TERRY: Isn’t it better not to have any?
HSG: Any what? Any culture? Again, that’s completely inimical to human nature. Very few people want to be iconoclasts, the “lone voices in the wilderness.” Rather, it is human nature to form communities, even communities of thought. People want to believe in similar things. People want to be part of social groups. That’s part of the reason why the media is so powerful. People today live very fragmented lives, and the media gives them a virtual community.
TERRY: Well, then we should diminish the power of the media.
HSG: It’s much too late for that. The genie is out of the bottle. We live in the information age, and capital is still the fuel that runs the culture. So our efforts should be concentrated on how to turn those powers to the advantage of our cause. We need the power of the market behind us, or nothing will ever get accomplished. Otherwise, all that we will ever have are theories. Without money, nothing will happen. We have to get companies on board. We have to bring them into alignment with our plans.
TERRY: That’s impossible. Don’t you see that you’re fighting a system that perpetuates itself? Look, half a century ago, or maybe as far back as the 1920s, with the “Flappers,” a few quirky individuals may have believed in this strange, androgynous image of womanhood. It probably would have remained just that, just the odd preference of a small number, except for one thing. Big business got on board. The “anorex-chic” look may have started out as the aesthetic preference of a few individuals, but the power of money made it dominant in our culture. Companies realized that pushing this image would make women spend countless sums trying to mold themselves into a different shape, to conform to this artificial standard. And all of the money that women spent on weight-control products then went back into the companies, who put out more “thin-is-in”-type advertising, which made even more women desire to reshape themselves, in a self-perpetuating cycle. That’s still the case today. The money buys the ads, which leads to more purchasing, leading to more money, and to even more ads…it never ends.
HSG: Yes, that’s exactly right. That’s exactly what happened, and the mechanism that you describe is the same one which will turn the cultural tide. That’s the best part of all. Just as society inadvertently paid for its own brainwashing, now it will fund its own deprogramming.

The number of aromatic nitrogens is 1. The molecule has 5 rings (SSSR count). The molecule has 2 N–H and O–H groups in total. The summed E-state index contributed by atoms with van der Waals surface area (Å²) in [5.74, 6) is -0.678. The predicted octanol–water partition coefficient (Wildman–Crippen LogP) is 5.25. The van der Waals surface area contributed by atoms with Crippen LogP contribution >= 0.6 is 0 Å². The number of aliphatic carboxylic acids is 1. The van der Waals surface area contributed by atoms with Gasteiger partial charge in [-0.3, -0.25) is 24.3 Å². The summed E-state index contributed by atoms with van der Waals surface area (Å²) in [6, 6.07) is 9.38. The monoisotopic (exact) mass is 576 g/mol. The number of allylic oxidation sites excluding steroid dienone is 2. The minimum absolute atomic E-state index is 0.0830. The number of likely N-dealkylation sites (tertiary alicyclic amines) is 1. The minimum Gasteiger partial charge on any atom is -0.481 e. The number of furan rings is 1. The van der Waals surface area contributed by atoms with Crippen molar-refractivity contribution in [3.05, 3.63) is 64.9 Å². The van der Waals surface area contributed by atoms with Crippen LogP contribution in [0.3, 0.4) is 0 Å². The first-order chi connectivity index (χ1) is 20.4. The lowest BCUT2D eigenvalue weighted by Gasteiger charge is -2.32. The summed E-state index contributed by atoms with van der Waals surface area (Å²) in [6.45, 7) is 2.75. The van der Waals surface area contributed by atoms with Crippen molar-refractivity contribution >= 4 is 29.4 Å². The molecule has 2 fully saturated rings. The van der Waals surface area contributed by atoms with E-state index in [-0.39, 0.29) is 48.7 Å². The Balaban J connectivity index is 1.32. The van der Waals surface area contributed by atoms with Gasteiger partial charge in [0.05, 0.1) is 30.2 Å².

HSG: By supporting companies that help them feel good about themselves instead of those that try to shame them into conforming to an artificial ideal. Think about it—what will happen when a significant percentage of the money that people now waste on weight-control methods flows into more positive channels instead? The companies that now thrive off creating a perception of inadequacy will lose influence, and those that are size-positive will thrive.
DOUGLAS: But how can you be sure that the “good” companies, as you describe them, will create the kinds of images that will lead to this cultural restoration?
HSG: They can’t afford not to. It makes perfect business sense. Again, money—or the pursuit of it—works to our advantage. Many size-positive companies are realizing that by putting money into advertising campaigns, they create customers. That’s right—create them, as surely as if they were giving birth. Remember, just because the majority of women are full-figured doesn’t mean that, up until recently, they spent a lot of money on clothing. What was there for them to buy? But now, a woman who previously could not conceive of a social identity can look at an image of a plus-size model in club wear, in a club setting, and realize, “That can be me.” Now, the clothes are available for her to comfortably enter such an environment, and to be attractive enough to blossom in such a setting. She will be a created customer, and many like her will comprise a whole new, created market. Serving that market will enhance the profits of size-positive companies, which will then have more to spend on their advertising budgets. This will result in even more images of plus-size beauty, which will mean a stronger assault on the mainstream media.
DOUGLAS: I see what you’re getting at.HSG: That’s right. All of these images of plus-size beauty—forbidden beauty—add up to a whole “counter-media” which, in time, will challenge and eventually displace the media standard that is currently in place.
DOUGLAS: Well, it’s a great theory, but as you said yourself, it’s still a theory. We don’t know if it can or will happen.
HSG: No, it is happening. It’s happening already.
May 1, 2003
“Fullness and beauty of form”